- August 28, 2019
- Posted by: David Marshall
- Category: Business, Leadership, Management
As someone who has served on a board of directors at different times, I pay attention to corporate and nonprofit boards.
A few weeks ago, I received an email newsletter from a fellow named Fred Wilson of Union Square Ventures about his experience with boards of directors and the two types of problematic boards. He said:
The first style is the “rubber stamp board” that does whatever the CEO asks of them.
The second style is the “meddling board” that acts like it is running the business.
He told me he sees very few boards that manage to strike the right balance.
I sit on a lot of boards and have been doing so for thirty years now. I have been on rubber stamp boards and I have been on meddling boards. And I agree that both are problematic.
What I have learned over the years from those not great experiences is that boards must respect the line between governance and management and never cross it. But they also must govern. They must push back on things that don’t make sense and they must exercise the authority that has been vested in them by the shareholders.
Just like Fred, I’ve been on a number of different boards and executive committees, and have certainly seen both the rubber stamp and meddling kinds. And I’ve been on some very good boards that did exactly what a board should do.
Those boards are exceptional because they have confidence in the CEO and his or her management team. In those instances, a good board member is a good advisor or consigliere. They help the CEO achieve their vision, giving advice, asking questions, and steering them away from danger.
This kind of board wants to be exposed to the real operational performance metrics and financials, the organizational strategies, and future planning. Then, if they’re engaged enough, they can advise or avail themselves to consult with the CEO on any of the issues that may be around.
Another thing the board should be exposed to is any red flags management foresees. For example, they should know something like the latest tariffs are going to cause the company to have a 50% reduction in pretax profit, so they can develop a plan to help mitigate those circumstances.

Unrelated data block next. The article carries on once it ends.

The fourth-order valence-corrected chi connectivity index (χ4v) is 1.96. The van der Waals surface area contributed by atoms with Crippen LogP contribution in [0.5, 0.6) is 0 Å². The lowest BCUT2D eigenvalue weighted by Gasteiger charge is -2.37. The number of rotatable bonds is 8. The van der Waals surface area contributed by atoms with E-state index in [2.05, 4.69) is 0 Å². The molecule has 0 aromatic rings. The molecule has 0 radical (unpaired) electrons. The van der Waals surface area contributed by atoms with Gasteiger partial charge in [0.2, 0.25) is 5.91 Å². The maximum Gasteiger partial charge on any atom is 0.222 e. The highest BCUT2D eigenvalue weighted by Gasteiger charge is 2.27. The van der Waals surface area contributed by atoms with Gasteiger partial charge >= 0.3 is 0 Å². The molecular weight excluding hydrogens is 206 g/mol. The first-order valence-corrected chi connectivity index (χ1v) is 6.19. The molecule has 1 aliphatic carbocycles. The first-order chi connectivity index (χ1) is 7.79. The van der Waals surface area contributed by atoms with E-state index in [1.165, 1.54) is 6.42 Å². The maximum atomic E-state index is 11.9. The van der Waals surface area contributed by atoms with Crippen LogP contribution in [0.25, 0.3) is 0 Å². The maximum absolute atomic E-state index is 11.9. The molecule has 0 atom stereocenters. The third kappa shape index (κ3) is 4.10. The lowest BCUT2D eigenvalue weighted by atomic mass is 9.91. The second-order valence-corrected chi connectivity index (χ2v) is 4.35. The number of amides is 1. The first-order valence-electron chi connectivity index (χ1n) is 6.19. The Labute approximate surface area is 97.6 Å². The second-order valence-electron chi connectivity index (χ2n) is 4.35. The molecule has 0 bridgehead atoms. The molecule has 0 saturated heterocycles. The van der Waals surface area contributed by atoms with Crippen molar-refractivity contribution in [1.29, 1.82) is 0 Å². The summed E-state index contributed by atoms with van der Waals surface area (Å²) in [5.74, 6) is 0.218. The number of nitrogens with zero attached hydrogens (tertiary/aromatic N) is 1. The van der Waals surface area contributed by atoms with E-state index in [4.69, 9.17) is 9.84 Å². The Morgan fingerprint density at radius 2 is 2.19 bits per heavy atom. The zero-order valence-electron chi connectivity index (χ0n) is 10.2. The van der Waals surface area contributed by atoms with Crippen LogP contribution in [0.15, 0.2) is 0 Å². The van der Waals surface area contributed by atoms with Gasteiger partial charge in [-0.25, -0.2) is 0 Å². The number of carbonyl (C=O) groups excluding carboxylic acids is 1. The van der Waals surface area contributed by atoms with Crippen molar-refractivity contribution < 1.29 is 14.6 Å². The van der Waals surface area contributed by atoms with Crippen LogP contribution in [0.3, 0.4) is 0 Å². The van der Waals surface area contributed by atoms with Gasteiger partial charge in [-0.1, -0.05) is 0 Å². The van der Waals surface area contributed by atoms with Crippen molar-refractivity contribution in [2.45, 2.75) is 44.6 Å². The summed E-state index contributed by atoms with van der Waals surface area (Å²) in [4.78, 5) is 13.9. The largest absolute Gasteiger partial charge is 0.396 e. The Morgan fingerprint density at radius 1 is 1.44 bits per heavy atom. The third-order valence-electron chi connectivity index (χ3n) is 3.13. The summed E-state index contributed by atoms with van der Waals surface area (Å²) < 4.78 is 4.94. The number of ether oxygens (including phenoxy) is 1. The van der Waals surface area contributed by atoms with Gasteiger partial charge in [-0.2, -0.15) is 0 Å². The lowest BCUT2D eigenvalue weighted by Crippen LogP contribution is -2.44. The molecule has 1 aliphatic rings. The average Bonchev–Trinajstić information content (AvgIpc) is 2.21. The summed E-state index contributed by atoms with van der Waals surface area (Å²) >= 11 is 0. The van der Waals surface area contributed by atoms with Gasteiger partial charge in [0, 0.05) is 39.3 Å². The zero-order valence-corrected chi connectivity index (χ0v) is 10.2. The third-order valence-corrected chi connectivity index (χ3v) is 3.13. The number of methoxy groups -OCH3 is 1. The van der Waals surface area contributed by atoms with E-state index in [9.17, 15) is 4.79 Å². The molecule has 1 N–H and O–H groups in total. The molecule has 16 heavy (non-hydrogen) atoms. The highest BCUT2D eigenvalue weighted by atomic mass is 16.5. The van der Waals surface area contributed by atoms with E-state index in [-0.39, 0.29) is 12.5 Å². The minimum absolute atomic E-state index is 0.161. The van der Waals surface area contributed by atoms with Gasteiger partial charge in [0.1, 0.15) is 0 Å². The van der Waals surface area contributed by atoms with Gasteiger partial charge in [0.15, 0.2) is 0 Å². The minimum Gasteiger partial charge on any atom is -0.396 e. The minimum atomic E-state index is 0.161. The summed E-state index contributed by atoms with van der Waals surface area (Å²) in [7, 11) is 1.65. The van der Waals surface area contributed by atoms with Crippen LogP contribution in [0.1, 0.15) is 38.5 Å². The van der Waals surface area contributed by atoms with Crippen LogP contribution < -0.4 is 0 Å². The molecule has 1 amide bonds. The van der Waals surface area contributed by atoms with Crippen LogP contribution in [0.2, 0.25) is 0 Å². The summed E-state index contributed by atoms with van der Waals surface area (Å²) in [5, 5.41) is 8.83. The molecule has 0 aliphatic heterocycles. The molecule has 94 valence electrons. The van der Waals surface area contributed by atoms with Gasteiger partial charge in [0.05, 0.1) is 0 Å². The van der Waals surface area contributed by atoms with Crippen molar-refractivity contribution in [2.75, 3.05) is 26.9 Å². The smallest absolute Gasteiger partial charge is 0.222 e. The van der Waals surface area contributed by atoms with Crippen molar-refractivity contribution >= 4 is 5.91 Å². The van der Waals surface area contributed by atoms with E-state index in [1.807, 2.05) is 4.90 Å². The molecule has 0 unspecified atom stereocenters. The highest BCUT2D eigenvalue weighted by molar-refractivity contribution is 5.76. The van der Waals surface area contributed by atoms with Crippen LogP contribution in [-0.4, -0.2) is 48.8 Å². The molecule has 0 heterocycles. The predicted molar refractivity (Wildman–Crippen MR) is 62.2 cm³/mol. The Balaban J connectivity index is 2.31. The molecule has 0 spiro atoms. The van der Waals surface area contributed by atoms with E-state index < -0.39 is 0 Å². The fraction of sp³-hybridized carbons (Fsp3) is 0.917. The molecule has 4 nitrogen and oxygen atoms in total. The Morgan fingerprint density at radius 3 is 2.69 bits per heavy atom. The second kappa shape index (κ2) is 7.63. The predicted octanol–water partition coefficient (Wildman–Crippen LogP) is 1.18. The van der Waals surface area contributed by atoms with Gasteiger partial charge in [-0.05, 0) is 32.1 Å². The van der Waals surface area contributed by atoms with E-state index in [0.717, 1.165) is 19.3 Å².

When a board doesn’t have confidence in their CEO, they have a decision to make: Fix it or, er, screw it. They either have to step in and take over for the good of the company, or they sit back and collect their board salaries, knowing the CEO will be gone in a year or two. They won’t worry just as long as they get paid.
The truth of the matter is that owner or CEO sets the tone for the direction of the board. For instance, if you have an owner/CEO of a private company, the owner can do what they like and just ignore the board. They can see them as a board of advisors, not a board of governors or overseers.
But in today’s world, if you’re a public company, you’re likely to have shareholders who will sue board members. You have to have the courage to quit a board, especially if you’re sitting on a rubber stamp board, or if you’re giving good advice, but it’s ignored and the subsequent results are poor.
That means you’ve got a CEO who is ignoring everything you’re doing, and doesn’t respect your opinions and guidance. Chances are, you’re not going to be around for long as a board member, so maybe you should leave on your own terms.
(And if your advice is ignored and the results are still good, then you have to wonder whether your advice was any good to begin with.)
I’ve been a manufacturing executive, as well as a sales and marketing professional, for a few decades. Now I help companies turn around their own business and advise their board of directors. If you would like more information, please visit my website and connect with me on Twitter, Facebook, or LinkedIn.
Photo credit: Jewish Historical Society of the Upper Midwest (Wikimedia Commons>, “No known copyright restrictions“)